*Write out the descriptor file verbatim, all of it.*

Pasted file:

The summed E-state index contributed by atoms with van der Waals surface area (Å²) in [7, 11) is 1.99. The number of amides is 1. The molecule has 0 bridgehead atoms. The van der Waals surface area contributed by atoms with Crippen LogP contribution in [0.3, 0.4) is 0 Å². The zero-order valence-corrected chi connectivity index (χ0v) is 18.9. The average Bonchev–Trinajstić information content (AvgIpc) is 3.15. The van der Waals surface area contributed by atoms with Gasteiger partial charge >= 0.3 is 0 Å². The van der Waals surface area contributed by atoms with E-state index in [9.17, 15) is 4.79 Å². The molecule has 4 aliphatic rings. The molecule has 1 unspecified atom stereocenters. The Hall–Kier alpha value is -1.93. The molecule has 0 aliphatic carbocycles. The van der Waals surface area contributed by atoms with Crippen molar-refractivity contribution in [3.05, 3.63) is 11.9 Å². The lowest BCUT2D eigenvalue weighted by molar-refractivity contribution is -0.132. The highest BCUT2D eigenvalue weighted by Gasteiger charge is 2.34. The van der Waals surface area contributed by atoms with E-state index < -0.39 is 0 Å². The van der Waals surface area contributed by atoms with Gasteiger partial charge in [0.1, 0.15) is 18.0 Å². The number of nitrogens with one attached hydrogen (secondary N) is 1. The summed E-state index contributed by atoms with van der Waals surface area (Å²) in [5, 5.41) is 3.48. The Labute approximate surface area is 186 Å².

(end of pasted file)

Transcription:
The summed E-state index contributed by atoms with van der Waals surface area (Å²) in [7, 11) is 1.99. The number of amides is 1. The molecule has 0 bridgehead atoms. The van der Waals surface area contributed by atoms with Crippen LogP contribution in [0.3, 0.4) is 0 Å². The zero-order valence-corrected chi connectivity index (χ0v) is 18.9. The average Bonchev–Trinajstić information content (AvgIpc) is 3.15. The van der Waals surface area contributed by atoms with Gasteiger partial charge >= 0.3 is 0 Å². The van der Waals surface area contributed by atoms with E-state index in [9.17, 15) is 4.79 Å². The molecule has 4 aliphatic rings. The molecule has 1 unspecified atom stereocenters. The Hall–Kier alpha value is -1.93. The molecule has 0 aliphatic carbocycles. The van der Waals surface area contributed by atoms with Crippen molar-refractivity contribution in [3.05, 3.63) is 11.9 Å². The lowest BCUT2D eigenvalue weighted by molar-refractivity contribution is -0.132. The highest BCUT2D eigenvalue weighted by Gasteiger charge is 2.34. The van der Waals surface area contributed by atoms with E-state index < -0.39 is 0 Å². The van der Waals surface area contributed by atoms with Gasteiger partial charge in [0.1, 0.15) is 18.0 Å². The number of nitrogens with one attached hydrogen (secondary N) is 1. The summed E-state index contributed by atoms with van der Waals surface area (Å²) in [5, 5.41) is 3.48. The Labute approximate surface area is 186 Å².